Alan Ball Remembered DVD

Former Everton star Ronny Goodlass is will have a DVD on sale at St Luke's Church and the Winslow every home game. The DVD pays tribute to one of the Club's most iconic legends, Alan Ball. Along with the DVD is a special tribute programme for the Ball of Fire play, both on sale for a special price of £9.99 instead of £12.99. Ronny will at St Luke's to autograph the items. Winger Goodlass was a boot boy for Ball in his youth and came to be in awe of the man who scored 79 goals in 251 games during a dazzling five-year spell at Goodison Park. The highlight of that stint was helping Harry Catterick's great side ease to the League Championship title in 1970 as part of the ‘Holy Trinity’ alongside Colin Harvey and Howard Kendall. The DVD re-lives all the best Ball moments through his own words and those of the men who knew him best. Goodlass, Kendall, Joe Royle and Graeme...
Read More

In Search of John Houlding-by Tony Onslow

This article is not intended to either praise or condemn John Houlding for the role he played in the decision, made by Everton Football Club, to move away from Anfield. It is merely an effort to try and throw some light on this “larger than life character” who played a big part in the establishing the game of Association Football in his home town of Liverpool.   Local records reveal that John Houlding was baptised, 4-08-1833, at St Martin-in the-Field church and that he was the second of three sons born to Thomas Houlding, a Cow keeper, and his wife Alice. The family reside at 19 Tenderden Street where the income from Thomas Houlding’s occupation enables him to provide his children with a good standard of education and a comfortable home in which to live.   The 1851 census reveal that John Houlding is still living in Tenderden Street where, along with his younger brother William, he lists his occupation as “Auditing at home”....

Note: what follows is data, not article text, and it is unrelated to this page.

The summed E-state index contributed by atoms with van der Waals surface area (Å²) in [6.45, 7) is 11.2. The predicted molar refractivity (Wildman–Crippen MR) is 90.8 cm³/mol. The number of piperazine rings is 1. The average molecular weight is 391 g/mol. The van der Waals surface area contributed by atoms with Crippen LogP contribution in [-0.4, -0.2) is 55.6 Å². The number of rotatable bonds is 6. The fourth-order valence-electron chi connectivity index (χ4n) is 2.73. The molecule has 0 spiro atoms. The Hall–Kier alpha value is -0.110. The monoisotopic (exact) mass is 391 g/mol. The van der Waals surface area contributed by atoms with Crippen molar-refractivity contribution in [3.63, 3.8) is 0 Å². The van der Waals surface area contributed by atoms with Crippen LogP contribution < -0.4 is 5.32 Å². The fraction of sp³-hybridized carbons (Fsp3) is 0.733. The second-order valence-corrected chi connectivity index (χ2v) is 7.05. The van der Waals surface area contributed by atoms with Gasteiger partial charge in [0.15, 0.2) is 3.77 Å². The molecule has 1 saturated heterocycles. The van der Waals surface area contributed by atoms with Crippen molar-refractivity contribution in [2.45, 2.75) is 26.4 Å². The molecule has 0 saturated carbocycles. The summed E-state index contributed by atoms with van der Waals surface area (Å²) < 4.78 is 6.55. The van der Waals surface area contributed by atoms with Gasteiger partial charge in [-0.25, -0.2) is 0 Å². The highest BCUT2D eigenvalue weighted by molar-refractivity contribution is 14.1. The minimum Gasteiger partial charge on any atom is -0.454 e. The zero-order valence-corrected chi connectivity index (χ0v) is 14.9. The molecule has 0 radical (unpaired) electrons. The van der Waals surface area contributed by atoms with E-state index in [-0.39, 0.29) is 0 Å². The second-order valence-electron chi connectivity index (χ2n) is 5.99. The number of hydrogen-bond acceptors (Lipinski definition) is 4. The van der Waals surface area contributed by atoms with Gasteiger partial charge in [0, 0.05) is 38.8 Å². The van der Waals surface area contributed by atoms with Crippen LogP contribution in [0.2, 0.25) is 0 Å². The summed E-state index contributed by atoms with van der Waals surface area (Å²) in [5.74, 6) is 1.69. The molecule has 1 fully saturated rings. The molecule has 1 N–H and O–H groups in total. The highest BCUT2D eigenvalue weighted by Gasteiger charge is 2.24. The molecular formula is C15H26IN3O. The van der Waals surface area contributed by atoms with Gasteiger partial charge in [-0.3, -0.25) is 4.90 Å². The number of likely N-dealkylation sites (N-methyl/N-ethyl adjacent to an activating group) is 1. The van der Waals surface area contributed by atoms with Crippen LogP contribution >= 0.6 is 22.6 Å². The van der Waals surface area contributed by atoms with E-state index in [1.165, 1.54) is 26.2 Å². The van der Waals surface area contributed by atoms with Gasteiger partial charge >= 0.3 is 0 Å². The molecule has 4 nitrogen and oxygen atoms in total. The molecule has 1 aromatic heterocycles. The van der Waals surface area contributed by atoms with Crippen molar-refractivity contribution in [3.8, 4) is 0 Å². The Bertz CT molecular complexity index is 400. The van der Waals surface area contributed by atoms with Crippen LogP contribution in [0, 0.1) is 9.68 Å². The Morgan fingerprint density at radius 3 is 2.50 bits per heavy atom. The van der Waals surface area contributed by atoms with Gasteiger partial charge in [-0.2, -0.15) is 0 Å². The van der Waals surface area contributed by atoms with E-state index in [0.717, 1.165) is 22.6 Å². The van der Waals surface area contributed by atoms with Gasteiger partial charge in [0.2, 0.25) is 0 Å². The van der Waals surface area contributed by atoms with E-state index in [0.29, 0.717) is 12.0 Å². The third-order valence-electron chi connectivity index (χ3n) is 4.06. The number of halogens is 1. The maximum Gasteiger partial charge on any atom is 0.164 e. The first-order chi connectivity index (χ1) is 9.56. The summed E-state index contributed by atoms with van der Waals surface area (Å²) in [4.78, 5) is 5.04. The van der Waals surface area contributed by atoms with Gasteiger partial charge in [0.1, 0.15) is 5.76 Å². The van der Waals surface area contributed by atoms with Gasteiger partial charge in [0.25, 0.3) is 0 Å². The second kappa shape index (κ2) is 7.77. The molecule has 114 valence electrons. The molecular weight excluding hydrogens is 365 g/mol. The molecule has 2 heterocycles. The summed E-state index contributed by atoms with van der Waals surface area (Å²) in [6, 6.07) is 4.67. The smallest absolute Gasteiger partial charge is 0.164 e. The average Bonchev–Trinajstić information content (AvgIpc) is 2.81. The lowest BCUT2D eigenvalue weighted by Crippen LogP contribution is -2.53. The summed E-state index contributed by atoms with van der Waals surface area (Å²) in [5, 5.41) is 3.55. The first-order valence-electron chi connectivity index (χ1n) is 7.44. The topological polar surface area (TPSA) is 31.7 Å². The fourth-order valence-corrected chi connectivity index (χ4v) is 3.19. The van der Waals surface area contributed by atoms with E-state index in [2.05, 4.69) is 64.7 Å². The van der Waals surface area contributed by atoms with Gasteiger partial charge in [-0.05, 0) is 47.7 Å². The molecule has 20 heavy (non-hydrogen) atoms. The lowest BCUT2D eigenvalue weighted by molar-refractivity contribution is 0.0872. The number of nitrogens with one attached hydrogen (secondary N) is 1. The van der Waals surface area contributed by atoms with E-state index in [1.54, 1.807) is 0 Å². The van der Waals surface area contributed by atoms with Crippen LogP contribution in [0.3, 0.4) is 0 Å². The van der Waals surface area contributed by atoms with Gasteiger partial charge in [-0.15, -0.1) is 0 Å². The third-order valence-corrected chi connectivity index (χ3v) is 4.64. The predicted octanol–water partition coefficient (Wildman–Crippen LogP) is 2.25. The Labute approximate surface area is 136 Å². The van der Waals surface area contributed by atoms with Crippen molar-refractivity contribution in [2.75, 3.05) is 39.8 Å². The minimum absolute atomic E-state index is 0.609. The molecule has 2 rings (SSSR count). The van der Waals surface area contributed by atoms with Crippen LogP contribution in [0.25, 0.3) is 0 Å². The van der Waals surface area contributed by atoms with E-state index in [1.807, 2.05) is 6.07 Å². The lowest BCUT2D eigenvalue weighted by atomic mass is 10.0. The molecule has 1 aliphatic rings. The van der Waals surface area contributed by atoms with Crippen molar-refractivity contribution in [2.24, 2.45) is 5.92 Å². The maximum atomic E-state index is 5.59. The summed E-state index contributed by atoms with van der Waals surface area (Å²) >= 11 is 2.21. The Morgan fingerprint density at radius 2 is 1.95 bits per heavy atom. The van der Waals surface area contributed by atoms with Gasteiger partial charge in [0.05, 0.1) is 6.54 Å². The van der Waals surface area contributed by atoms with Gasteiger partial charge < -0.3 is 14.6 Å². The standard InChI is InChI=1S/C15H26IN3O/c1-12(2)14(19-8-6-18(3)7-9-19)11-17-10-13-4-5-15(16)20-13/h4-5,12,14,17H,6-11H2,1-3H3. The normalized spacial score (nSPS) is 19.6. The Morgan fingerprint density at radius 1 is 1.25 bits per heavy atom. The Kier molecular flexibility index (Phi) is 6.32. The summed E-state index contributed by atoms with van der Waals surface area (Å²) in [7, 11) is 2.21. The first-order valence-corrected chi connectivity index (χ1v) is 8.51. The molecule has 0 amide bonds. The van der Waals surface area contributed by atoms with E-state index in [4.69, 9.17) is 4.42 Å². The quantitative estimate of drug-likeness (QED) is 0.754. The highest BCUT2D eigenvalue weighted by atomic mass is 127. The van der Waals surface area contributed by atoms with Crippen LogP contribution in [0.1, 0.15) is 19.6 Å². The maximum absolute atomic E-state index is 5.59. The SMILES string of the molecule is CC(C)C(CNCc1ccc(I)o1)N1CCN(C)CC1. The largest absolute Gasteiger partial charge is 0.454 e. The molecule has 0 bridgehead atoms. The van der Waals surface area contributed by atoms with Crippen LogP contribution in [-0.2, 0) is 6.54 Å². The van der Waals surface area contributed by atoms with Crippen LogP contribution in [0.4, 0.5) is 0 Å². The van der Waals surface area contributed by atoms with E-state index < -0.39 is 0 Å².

Read More

Why Leicester Fosse? – by Tony Onslow

History will be made today when the present Premier League champions take to the field for what is their first ever FA Cup tie at Goodison Park. The visitors were formed in 1884 by a group of young men from a local evangelical chapel who decided to form a football team that they chose to call Leicester Fosse. This suffix was chosen because the old Roman Road, known as the Fosseway, had once passed through the area and a military encampment was “set up” to protect it from attack near to the spot where it forded the River Soar. The group then all agreed to pay nine old pence membership fee and another nine pence was collected to purchase a football. They then played at several different locations before a certain Miss Westland, as local folklore has it, suggested they constructed an enclosure at a site known on Walnut Street which, in turn, became Filbert Street.   Leicester Fosse Football Club...
Read More

Andrew Gibson, The Blue from Dalmellington.- by Tony Onslow

  Although destined never to play a Football League match for the club Andrew Gibson played a leading role in the years leading up to Everton becoming founder members of the new organisation. He had been at the club for two seasons when the above picture was taken and he had travelled a somewhat roundabout route to reach to reach the town where he would spend the rest of his days. Andrew Gibson was born,31-1-1864, at number 3 house in the High Main Street of the Ayrshire market town of Dalmellington. His Father and Grandfather, both named Alexander, belonged to the accident order of Fleshers (Qualified Slaughter Men) thus making the family prominent members of the local community. The 1881 census lets us know that Andrew, now 17, has moved to the town of Kilmarnock which was expanding due to the fact that it is now the headquarters of Glasgow and South Western Railway Company. He is living with relatives, at 22, West...
Read More